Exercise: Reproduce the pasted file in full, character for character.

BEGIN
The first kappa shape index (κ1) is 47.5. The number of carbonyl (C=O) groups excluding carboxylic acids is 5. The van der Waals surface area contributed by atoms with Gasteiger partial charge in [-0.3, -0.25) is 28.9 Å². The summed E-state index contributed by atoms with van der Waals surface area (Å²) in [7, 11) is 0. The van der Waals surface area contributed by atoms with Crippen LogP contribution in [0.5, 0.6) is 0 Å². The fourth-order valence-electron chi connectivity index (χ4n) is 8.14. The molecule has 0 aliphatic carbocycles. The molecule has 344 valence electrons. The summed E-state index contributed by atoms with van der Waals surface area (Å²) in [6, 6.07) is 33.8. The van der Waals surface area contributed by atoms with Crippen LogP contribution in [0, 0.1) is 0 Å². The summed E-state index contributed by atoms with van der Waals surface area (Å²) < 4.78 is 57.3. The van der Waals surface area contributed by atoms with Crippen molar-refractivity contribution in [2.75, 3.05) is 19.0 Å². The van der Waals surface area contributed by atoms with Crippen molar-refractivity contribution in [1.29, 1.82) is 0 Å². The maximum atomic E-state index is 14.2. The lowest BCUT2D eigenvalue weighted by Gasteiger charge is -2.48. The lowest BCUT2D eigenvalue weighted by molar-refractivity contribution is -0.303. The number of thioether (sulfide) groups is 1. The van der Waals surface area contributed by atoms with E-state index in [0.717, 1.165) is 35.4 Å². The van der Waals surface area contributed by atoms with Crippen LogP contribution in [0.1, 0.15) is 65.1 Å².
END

The first kappa shape index (κ1) is 47.5. The number of carbonyl (C=O) groups excluding carboxylic acids is 5. The van der Waals surface area contributed by atoms with Gasteiger partial charge in [-0.3, -0.25) is 28.9 Å². The summed E-state index contributed by atoms with van der Waals surface area (Å²) in [7, 11) is 0. The van der Waals surface area contributed by atoms with Crippen LogP contribution in [0.5, 0.6) is 0 Å². The fourth-order valence-electron chi connectivity index (χ4n) is 8.14. The molecule has 0 aliphatic carbocycles. The molecule has 344 valence electrons. The summed E-state index contributed by atoms with van der Waals surface area (Å²) in [6, 6.07) is 33.8. The van der Waals surface area contributed by atoms with Crippen LogP contribution in [0, 0.1) is 0 Å². The summed E-state index contributed by atoms with van der Waals surface area (Å²) < 4.78 is 57.3. The van der Waals surface area contributed by atoms with Crippen molar-refractivity contribution in [2.75, 3.05) is 19.0 Å². The van der Waals surface area contributed by atoms with Crippen molar-refractivity contribution in [1.29, 1.82) is 0 Å². The maximum atomic E-state index is 14.2. The lowest BCUT2D eigenvalue weighted by Gasteiger charge is -2.48. The lowest BCUT2D eigenvalue weighted by molar-refractivity contribution is -0.303. The number of thioether (sulfide) groups is 1. The van der Waals surface area contributed by atoms with E-state index in [0.717, 1.165) is 35.4 Å². The van der Waals surface area contributed by atoms with Crippen LogP contribution in [0.1, 0.15) is 65.1 Å².